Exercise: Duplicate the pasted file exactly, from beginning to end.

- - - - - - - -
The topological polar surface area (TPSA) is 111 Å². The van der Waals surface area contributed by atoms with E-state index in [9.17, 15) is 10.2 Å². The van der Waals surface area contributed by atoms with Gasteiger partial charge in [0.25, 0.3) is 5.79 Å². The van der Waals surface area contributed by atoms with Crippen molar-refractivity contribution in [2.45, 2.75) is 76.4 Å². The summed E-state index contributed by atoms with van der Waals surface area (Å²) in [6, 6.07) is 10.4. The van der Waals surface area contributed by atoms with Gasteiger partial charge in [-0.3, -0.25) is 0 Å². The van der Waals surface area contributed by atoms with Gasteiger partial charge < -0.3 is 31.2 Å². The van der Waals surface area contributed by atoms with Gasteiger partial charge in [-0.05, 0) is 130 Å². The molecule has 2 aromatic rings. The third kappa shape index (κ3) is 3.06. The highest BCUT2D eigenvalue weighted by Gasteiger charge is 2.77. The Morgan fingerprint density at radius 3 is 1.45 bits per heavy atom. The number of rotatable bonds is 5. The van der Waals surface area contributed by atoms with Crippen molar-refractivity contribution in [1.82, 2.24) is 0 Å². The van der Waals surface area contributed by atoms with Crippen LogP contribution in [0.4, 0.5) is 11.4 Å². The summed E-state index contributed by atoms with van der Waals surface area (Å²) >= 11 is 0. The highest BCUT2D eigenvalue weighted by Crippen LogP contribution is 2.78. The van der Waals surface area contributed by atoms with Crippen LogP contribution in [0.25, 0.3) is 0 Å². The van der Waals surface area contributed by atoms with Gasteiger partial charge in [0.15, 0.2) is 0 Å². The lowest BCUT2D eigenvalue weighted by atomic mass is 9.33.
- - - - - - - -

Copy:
The topological polar surface area (TPSA) is 111 Å². The van der Waals surface area contributed by atoms with E-state index in [9.17, 15) is 10.2 Å². The van der Waals surface area contributed by atoms with Gasteiger partial charge in [0.25, 0.3) is 5.79 Å². The van der Waals surface area contributed by atoms with Crippen molar-refractivity contribution in [2.45, 2.75) is 76.4 Å². The summed E-state index contributed by atoms with van der Waals surface area (Å²) in [6, 6.07) is 10.4. The van der Waals surface area contributed by atoms with Gasteiger partial charge in [-0.3, -0.25) is 0 Å². The van der Waals surface area contributed by atoms with Gasteiger partial charge < -0.3 is 31.2 Å². The van der Waals surface area contributed by atoms with Gasteiger partial charge in [-0.05, 0) is 130 Å². The molecule has 2 aromatic rings. The third kappa shape index (κ3) is 3.06. The highest BCUT2D eigenvalue weighted by Gasteiger charge is 2.77. The Morgan fingerprint density at radius 3 is 1.45 bits per heavy atom. The number of rotatable bonds is 5. The van der Waals surface area contributed by atoms with Crippen molar-refractivity contribution in [1.82, 2.24) is 0 Å². The van der Waals surface area contributed by atoms with Crippen LogP contribution in [0.4, 0.5) is 11.4 Å². The summed E-state index contributed by atoms with van der Waals surface area (Å²) >= 11 is 0. The highest BCUT2D eigenvalue weighted by Crippen LogP contribution is 2.78. The van der Waals surface area contributed by atoms with Crippen LogP contribution in [0.25, 0.3) is 0 Å². The van der Waals surface area contributed by atoms with Gasteiger partial charge in [0.15, 0.2) is 0 Å². The lowest BCUT2D eigenvalue weighted by atomic mass is 9.33.